What are dark patterns and why should you care?Published: Aug 26, 2021
In a landmark decision, California has passed a law regulating “dark patterns” that trick users into agreeing to have their information sold. Read on to learn more about dark patterns and how to avoid them.
What are dark patterns?
Dark patterns are user interfaces, or UI, designed to trick or frustrate you into making choices you normally would not—you’ve probably seen them on shadier websites.
They may cause you to accidentally opt into giving away your personal data, spend more money on an e-commerce site than expected, download software without your knowledge, stay on a premium subscription you wanted to quit, and more.
Think bright, eye-catching buttons that prompt you to click and share your personal information, paired with an easy-to-miss, text-only opt-out option in light grey that blends into the background.
Another common trick is using unclear phrasing such as double negatives to confuse you, so you opt into giving away your rights. You may also have encountered account cancellation processes that are long and frustrating, in the hopes that you’ll give up before completing.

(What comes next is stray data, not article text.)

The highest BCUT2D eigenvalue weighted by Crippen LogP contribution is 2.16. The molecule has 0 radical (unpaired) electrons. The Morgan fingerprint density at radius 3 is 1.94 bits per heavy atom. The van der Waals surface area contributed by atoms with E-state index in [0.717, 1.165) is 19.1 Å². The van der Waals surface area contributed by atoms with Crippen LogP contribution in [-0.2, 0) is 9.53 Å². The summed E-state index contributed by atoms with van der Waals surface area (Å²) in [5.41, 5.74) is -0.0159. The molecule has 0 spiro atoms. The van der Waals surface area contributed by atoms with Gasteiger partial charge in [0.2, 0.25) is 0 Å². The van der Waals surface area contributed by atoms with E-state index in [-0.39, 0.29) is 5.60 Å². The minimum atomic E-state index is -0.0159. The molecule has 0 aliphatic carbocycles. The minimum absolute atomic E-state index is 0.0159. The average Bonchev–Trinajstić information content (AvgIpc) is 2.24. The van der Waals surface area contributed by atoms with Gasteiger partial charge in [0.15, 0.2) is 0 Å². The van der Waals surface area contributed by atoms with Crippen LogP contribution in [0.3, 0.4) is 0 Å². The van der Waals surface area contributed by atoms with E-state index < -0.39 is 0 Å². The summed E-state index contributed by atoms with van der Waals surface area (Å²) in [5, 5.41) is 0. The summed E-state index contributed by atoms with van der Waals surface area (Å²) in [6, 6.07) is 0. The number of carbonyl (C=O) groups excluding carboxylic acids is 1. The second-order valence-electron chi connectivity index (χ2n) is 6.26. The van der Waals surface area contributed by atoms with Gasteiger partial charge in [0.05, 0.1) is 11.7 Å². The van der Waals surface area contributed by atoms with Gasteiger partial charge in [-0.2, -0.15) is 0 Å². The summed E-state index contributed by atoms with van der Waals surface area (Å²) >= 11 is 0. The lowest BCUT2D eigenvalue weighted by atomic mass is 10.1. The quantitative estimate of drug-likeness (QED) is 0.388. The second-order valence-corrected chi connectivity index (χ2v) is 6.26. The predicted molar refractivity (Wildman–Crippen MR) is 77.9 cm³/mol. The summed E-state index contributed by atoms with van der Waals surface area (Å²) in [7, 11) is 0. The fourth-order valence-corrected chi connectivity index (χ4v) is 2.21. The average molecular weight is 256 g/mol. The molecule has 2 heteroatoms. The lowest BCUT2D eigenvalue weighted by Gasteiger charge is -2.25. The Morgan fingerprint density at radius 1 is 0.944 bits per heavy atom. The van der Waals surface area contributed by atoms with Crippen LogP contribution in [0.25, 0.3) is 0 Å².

California’s new regulation bans these deceptive practices to better protect consumers and their private data.
How to avoid falling for dark patterns
Dark patterns are usually devised by UX (User Experience) experts who know how users interact with sites. Often, their designs are extensively tested to get the desired response, so it might be difficult to escape dark patterns altogether.
Short of government regulation, here’s how you can avoid such UI traps:
Know thy enemy: The deceptive designs website (formerly darkpatterns.org), run by the UX specialist who coined the very term, aims to educate web users on different dark patterns and shame brands that use those unethical methods. Check out his site to learn about the types of dark patterns so you can better spot and avoid them.
Break from autopilot: We’re all used to clicking on bright buttons instinctively, or ignoring long terms and conditions and skipping straight to “Accept”. When you’re starting a new service or visiting a less-than-reputable site, break out of autopilot mode and read all button texts and questions properly before accepting anything. If in doubt, do a web search to see if the service is legitimate.
Call companies out on their unethical practices: This move may or may not be your cup of tea, but one way to make companies sit up and listen is to put them on blast on social media. Even if companies don’t see your post, sharing dark patterns is still a good way to spread awareness and help your friends avoid such traps.
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